Film Review: Watching the Detective in Park Chan-wook’s “Decision to Leave”
By Peter Keough
Yes, an ingeniously kaleidoscopic surface, but is there anything here, in terms of motivation, to justify all the fuss?
Decision to Leave, directed by Park Chan-wook. Screening at the Kendall Square Cinema, the Coolidge Corner Theatre, and the Boston Common.
“You know the word ‘suspect?’ It means someone the police are watching,” explains South Korean police inspector Hae-joon (Park Hae-il) near the end of Park Chan-wook ’s baroque, sumptuous, overwrought, and melancholy Decision to Leave . The suspect in question, Seo-rae, is from China and has an imperfect and idiosyncratic command of the Korean language. Hae-joon’s comment might seem pedantic, but it also serves the purpose of defining the narcissism that is fundamental to the hard-boiled detective genre in particular and cinema in general.
And Hae-joon, played by Park Hae-il, is an exemplary detective. He also evokes some of the long suffering gentility of James Stewart in Hitchcock’s Vertigo (1958), a film whose influence is splattered all over this one. Investigating the death of a climber who fell to his death from a mountain, he feels compelled to rappel up to the top rather than take a helicopter in order to follow the dead man’s final path. It shows a kind of respect for the victim, or sleuthing empathy. The dead man seems to respond to the gesture when we briefly share his point of view. The ants crawling on the guy’s face are seen through his eyes.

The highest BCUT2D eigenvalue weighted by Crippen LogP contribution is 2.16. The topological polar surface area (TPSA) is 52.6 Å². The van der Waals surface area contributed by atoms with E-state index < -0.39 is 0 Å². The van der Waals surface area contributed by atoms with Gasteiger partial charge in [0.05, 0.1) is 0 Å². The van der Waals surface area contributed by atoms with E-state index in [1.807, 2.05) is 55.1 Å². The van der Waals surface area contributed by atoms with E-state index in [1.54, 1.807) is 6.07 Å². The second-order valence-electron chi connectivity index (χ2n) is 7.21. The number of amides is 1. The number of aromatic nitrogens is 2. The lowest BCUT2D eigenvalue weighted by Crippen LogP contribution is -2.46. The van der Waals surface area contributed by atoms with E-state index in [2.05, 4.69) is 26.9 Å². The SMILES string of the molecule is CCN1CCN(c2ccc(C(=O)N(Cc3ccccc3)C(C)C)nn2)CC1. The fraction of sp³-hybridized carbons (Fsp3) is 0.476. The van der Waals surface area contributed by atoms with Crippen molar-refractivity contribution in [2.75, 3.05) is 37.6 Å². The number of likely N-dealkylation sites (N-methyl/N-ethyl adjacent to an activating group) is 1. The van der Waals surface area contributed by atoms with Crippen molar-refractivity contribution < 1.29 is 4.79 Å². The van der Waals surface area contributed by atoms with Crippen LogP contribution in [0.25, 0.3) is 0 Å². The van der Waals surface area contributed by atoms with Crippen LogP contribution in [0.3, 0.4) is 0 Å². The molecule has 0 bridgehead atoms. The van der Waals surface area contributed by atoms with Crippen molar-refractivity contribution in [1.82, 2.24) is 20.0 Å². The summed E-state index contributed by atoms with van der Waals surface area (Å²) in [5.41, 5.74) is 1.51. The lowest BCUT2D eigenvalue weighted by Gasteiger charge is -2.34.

That image brings to mind a scene from the antic Chilean surrealist Raúl Ruiz’s City of Pirates (1983), a shot somehow taken from the interior of a character’s mouth. Park’s films have always indulged in such astonishing crotchets and technical tours de force, not to mention a spectacular knack for ingenious, Grand Guignol violence. The latter is toned down in this film (though more potent for its restraint), as is the flamboyant sex. Instead, Park opts here for subtlety and elegance punctuated by such unsettling touches as a gutted fish or eviscerated pomegranates or a suicide method as baroque and overdetermined as the dynamite necklace in Godard’s Pierrot le Fou (1965).
The director is especially adept at blurring the edges of past, present, and future along with subjective points of view. Reenactments of past events leak into the present and vice-versa. Flashbacks are more like splashbacks. And when Hae-joon settles into his favorite mode, that of the stakeout (holding binoculars, he resembles Stewart in Hitchcock’s 1954 Rear Window), he virtually enters into the scene he’s spying on.
At least when the suspect is Seo-rae, played by Tang Wei as a subtle beauty whose sad half-smile hides a mystery and other female stereotypes and who is a person of interest in the death of the mountain climber investigated at the beginning of the film. According to her back story, illustrated by Park’s blurring of time and subjectivity, she had to flee China (Did she murder someone there? Could it have been her mother?) and was rescued from the stinking hold of a fishing vessel after weeks at sea with dozens of other refugees. One man showed her compassion despite her wretched state — the mountain climbing victim, an immigration official. Though he was much older, she married him. Then his compassion turned to sadism and sociopathic possessiveness as X-rays and photos from an ER visit testify.